All families are different but there are some things in common for mums and dads going through a separation. Being concerned about your children is one of them, and that includes your adult children.  Once you have made the decision to separate and are planning to tell the children, it is really important that you get this right.

If it isn’t handled well, your children will worry about the future and what your separation means for them. They might blame themselves, and they could find themselves caught in between you and your spouse and feeling like they need to choose sides or become the mediator or the peacekeeper. None of this is ideal – you want them to understand what’s happening and how it will affect them so they can start processing without anything getting in the way.

The ideal approach is for both you and your spouse to sit down with your children and tell them together. Rehearse what you will say to ensure you are delivering the same message. To achieve this, you’ll need to plan the conversation thoroughly – who will start, who will say what, and how you will manage if one or all the children are upset.

It’s important to consider your children’s ages and stages of development when it comes to how much information you share – children of different ages need different information to feel safe. Little children need to hear about things like where they will be sleeping, where their toys will live and when they will be seeing the other parent. Older children want to know if they have to change schools, if they can still see their friends and continue their sport and other activities. And while teens may act cool or uninterested, underneath they are likely to be anxious, very angry and looking for security and leadership from you. Adult children will also be affected, even if not in such a day-to-day way as younger children.

If you have family business interests or your children work with you, they will wonder about the risks of upsetting that structure, and what it means for their income and financial future. Given that their needs at different ages are so varied, consider telling children separately if there are large age differences. It is also worth telling them separately if you feel they will find it easier to express their emotions on their own.

Some points to cover in the conversation include:

  • Tell them your separation is not their fault
  • Reassure them that both of you still love them
  • Let them know that they will continue to see both of you
  • Focus on the things that will stay the same, not the things that will change
  • Let them know that you will listen to what they have to say but that you will make the decisions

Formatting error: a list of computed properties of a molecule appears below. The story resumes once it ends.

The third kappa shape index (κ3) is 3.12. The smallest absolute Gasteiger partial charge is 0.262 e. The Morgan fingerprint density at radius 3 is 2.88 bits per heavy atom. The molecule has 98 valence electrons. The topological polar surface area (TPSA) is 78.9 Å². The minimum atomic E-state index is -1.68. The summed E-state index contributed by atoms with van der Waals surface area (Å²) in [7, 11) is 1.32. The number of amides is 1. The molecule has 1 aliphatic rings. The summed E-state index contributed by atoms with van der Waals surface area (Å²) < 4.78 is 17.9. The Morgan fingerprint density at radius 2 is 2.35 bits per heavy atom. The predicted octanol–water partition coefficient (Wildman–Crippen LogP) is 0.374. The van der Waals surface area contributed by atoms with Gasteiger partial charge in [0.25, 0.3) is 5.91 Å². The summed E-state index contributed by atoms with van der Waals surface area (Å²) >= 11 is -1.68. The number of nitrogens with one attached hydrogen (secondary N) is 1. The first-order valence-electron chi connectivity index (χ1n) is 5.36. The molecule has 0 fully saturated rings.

You want to avoid putting your children in the middle, so don’t bad-mouth your spouse (in this conversation or at any time during and after the separation), share with the children what has led to the end of your marriage, or use your children as confidants. Also protect them from negative comments from family and friends who might want to take your or your spouse’s side in the divorce.

For your children, there should be no sides – they have a right to a relationship with both of their parents, whether or not the two of you are in a relationship.

When should you have this conversation? Ideally, you should tell your children after you and your spouse have already made some arrangements – this gives you some concrete information to share with them. However, you don’t want it to be too late in the process, as then they might worry that everything’s already decided, and their world will turn upside down.

You want to choose a time when your children can reflect, and process and you can answer questions without being rushed. This means you don’t want to tell them before school or any other activities, or late at night before bedtime. At the start of a weekend

often works, or during a holiday, when there might be a plan for them to split their time between their parents. Then, check in with them over the next few days to see if they have any questions.

The best place to have the conversation is at home, where they are free to go to their room if they wish. There could be a family event planned for after – a movie, swimming, football in the park – where they can see that despite what they have just been told, the family still exists and they can still do things together.

This excerpt is from ‘Breaking Up Without Breaking Down’ – Dr Tina Sinclair, Tricia Peters and Marguerite Picard which can be purchased via Amazon –

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